To locate unlinked mentions, use Ahrefs’ Content Explorer to search for your brand; don’t forget to include -site:yourwebsite.com in the search so the results won’t all be from your own site. 

Next, their “highlight unlinked domains” feature can show you the pages from websites that haven’t yet linked to your site; you can then export these results to an Excel or Google Sheets document (ticking the “only pages with highlighted domains” option).

  1. Podcast interviews

The interview itself will probably take about an hour, but being a guest on a podcast isn’t the point; the host should also include links to your site and social media profiles. 

In order to find the right podcasts to pitch, simply search on Google for the most popular industry podcasts. Listicle articles are a good resource, and Google should provide a carousel of podcasts above the rest of the search results as well. 

Since you’re really after getting a backlink, don’t pitch any podcasts that don’t consistently link back to their guests. The truly prolific interviewees may be able to guide you to the best podcasts; if you keep seeing someone’s name popping up as a podcast guest, find their homepage, paste it into Ahrefs’ Site Explorer, select “Exact URL” search mode, and open the Backlinks report. The results can be filtered with “episode” in the referring page title, and that should give you a list of relevant results to sift through.

  1. Guest blogging

If you pick the right websites, writing a guest blog post for them (along with adequate attribution, of course) can result in a link that directs readers to your site. 

Ahrefs’ Content Explorer can help you find sites that may be open to accepting guest posts. Simply enter any keyword that’s related to your area of expertise, and set the dropdown to “In title” to find matching content.

Filters can be applied to the search to refine the results, which will make it easier to find the best sites to pitch. Here are some of the filters that might help:

  • A Domain Rating of 30 or more
  • Website traffic of 5,000 or more
  • Published within the last 90 days

Also, make sure you check the “one page per domain” box, so you don’t accidentally contact the same site more than once.

  1. HARO (Help A Reporter Out)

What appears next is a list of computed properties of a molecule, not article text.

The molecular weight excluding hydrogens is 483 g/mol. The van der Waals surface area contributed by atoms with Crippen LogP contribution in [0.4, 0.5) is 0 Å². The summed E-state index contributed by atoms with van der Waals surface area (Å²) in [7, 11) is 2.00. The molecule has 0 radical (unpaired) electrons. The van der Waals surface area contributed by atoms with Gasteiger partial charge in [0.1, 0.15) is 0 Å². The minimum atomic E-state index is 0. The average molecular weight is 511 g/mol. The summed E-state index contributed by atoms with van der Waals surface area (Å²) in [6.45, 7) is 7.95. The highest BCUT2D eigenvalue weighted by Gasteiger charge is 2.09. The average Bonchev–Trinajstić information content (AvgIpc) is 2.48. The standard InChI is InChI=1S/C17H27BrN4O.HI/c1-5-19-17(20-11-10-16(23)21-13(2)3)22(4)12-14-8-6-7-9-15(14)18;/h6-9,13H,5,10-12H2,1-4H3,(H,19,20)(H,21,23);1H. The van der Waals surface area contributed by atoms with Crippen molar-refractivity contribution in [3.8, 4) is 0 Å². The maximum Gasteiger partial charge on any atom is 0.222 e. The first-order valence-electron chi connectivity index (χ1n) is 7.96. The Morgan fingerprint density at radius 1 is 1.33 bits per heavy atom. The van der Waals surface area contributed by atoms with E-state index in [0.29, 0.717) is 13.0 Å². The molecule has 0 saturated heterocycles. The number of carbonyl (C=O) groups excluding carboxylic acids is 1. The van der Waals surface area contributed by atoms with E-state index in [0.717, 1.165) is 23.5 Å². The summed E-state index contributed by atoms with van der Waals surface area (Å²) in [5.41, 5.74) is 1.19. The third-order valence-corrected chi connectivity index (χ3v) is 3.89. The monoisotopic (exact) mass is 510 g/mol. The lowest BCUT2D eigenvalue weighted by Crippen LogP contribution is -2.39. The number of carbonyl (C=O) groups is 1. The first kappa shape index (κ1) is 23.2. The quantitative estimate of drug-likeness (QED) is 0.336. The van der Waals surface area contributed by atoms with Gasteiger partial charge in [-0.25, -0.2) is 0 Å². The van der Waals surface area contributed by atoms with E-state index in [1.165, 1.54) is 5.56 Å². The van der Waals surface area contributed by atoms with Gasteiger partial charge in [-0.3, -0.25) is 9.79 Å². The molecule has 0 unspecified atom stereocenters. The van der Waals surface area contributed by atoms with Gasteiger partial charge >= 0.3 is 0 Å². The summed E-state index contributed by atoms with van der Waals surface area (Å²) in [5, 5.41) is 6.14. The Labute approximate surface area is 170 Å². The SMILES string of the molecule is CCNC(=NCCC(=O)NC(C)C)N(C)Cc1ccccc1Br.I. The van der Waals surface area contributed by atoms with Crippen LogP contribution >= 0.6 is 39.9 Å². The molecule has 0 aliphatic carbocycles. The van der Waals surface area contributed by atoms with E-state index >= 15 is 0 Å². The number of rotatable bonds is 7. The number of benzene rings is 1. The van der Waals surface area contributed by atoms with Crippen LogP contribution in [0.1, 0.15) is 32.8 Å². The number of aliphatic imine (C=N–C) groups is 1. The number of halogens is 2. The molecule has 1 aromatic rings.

HARO is a way for journalists to connect directly to sources, and vice versa. It’s possible to get high-quality backlinks with this service, since the journalists are actually the ones soliciting responses, not you.

If you sign up to be a source, you’ll start getting emails from various journalists, including ones from big-name sites such as The New York Times and Business Insider. However, the majority of these queries won’t be relevant; that’s why you should spare yourself the bother and set up a Gmail filter. In the “search options” filter, enter “[email protected]” in the “From” field, and “[HARO]” in the “Subject” field. In the “Has the words” field, set it to include only the keywords you’re interested in.

  1. Pitch “Best X in Y” listicles

“Best X in Y” listicles function as a way to identify the businesses that are leaders in their industries or areas. If you can find listicles that don’t include you, those are opportunities to get added to those lists if your pitches are successful.

The Google search Best BUSINESS TYPE in LOCATION -“YOUR BUSINESS NAME” will get you started with relevant lists. You should contact the authors to see about getting your brand added to the list, but don’t pitch in the initial email; simply invite them to get to know your brand better. Once you have a working relationship going, then you can make the pitch.

  1. 301 redirect link building

If you can pitch suitable replacements for people who link to irrelevant 301 redirects, this tends to be a pretty easy sell for anyone who doesn’t want to send site visitors to essentially dead pages.